Last updated on May 30th, 2021
Indole test is used to determine the ability of an organism to split amino acid tryptophan to form the compound indole. Tryptophan is hydrolyzed by tryptophanase to produce three possible end products – one of which is indole. Indole production is detected by Kovac’s or Ehrlich’s reagent which contains 4 (p)-dimethylamino benzaldehyde, this reacts with indole to produce a red-colored compound.
Two methods are in use;
- a conventional tube method requiring overnight incubation, which identifies weak indole producing organisms and
- a spot indole test, which detects rapid indole producing organisms
Conventional Tube method
Procedure of Conventional Tube method for Indole Test
a. Inoculate the tryptophan broth with broth culture or emulsify isolated colony of the test organism in tryptophan broth.
b. Incubate at 37°C for 24-28 hours in ambient air.
c. Add 0.5 ml of Kovac’s reagent to the broth culture.
- Positive: Pink colored rink after the addition of an appropriate reagent
- Negative: No color change even after the addition of an appropriate reagent. e.g. Klebsiella pneumoniae
Spot Indole Test
It is used to determine the presence of the enzyme tryptophanase. Tryptophanase breaks down tryptophan to release indole, which when reacts with cinnamaldehyde produces a blue-green compound. The absence of enzyme results in no color production (i.e. indole negative).
Procedure of Spot Indole Test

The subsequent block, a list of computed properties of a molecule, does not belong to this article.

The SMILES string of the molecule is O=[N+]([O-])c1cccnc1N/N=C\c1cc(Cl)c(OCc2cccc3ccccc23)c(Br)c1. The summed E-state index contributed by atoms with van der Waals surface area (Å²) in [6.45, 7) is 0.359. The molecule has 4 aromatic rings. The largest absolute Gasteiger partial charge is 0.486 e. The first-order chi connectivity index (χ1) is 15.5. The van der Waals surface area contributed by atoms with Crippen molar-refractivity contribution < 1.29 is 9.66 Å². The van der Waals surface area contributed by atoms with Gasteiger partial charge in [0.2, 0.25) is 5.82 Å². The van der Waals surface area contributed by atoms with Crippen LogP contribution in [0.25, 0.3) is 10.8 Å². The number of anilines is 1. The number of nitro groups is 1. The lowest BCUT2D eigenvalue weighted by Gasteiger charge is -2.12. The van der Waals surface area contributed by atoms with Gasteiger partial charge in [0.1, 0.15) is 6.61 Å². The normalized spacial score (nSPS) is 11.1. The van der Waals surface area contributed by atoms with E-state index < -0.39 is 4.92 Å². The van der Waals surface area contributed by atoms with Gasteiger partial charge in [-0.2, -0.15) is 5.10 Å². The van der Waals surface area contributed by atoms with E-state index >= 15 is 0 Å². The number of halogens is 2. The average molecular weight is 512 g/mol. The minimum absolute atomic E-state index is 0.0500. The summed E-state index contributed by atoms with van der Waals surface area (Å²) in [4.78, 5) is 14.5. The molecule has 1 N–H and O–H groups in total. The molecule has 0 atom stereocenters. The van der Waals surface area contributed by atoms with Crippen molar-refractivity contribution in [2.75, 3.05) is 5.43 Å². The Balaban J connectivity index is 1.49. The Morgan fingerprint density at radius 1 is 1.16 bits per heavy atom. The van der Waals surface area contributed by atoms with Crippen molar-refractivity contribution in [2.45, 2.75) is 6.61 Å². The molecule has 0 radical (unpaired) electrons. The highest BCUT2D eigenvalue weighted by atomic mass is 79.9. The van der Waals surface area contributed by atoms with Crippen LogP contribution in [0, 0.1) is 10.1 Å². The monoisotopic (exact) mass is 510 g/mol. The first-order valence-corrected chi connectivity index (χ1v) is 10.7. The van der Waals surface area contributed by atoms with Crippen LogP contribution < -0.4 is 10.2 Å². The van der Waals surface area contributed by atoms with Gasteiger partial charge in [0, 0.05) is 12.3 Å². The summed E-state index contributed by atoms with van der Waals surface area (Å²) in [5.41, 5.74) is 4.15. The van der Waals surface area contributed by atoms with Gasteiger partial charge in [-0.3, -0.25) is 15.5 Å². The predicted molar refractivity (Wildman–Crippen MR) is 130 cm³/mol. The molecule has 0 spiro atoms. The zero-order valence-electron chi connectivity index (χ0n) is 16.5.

- Saturate a piece of filter paper with the 1% paradimethylaminocinnamaldehyde reagent.
- Use a wooden stick or bacteriologic loop to remove a small portion of a bacterial colony from the agar surface and rub the sample on the filter paper.
Note: The bacterial inoculum should not be taken from MacConkey Agar because the color of lactose fermenting colonies on this medium can interfere with test interpretation.
- Positive: Development of a blue color within 30 seconds. Most indole positive organisms turn blue within 30 seconds.
- Negative: No color development or slightly pink color.
- Spot indole tests along with gram stain results and colony characteristics can assist in the rapid identification of isolates. For example
A flat, dry lactose fermenting (pink) colony on MacConkey agar that is also spot indole positive and oxidase negative can be reported presumptively as E.coli.
- Organisms that swarm on 5% sheep blood agar, exhibit a characteristics odor, and are oxidase negative can be presumptively identified as Proteus spp. With further testing by spot indole, the positive isolates may be presumptively reported as Proteus vulgaris and the negative ones as Proteus mirabilis.
Indole positive organisms
Most strains of E.coli, P. vulgaris, M. morganii and Providenica are indole positive.
Point to remember: Indole test can also aid in species differentiation.
- Klebsiella species: Klebsiella oxytoca is indole positive whereas Klebsiella pneumoniae is indole negative.
- Citrobacter species: Citrobacter koseri is indole positive where as Citrobacter freundii is indole negative
- Proteus species: Proteus vulgaris is indole positive whereas Proteus mirabilis is indole negative
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Where: O means: Oxytica (Klebsiella oxytoca), K means (koseri-i.e. Citrobacter koseri), V means vulgaris (Proteus vulgaris) and IP means Indole Positive.
In Diagnostic laboratories, Indole test can is performed using multitest agar. Three most commonly used agar medium are:
- Sulfide-indole-motility (SIM) medium: The SIM medium is a multitest agar used to test for indole production while simultaneously determining motility and hydrogen sulfide producing abilities of the isolate.
- Motility-indole-urease (MIU) medium: MIU medium is used to test for indole and urease producing characteristics of the organism along with a test for motility.
- Motility-indole-ornithine (MIO) medium: In addition to testing for indole production, MIO agar is used to test for motility and ornithine decarboxylase.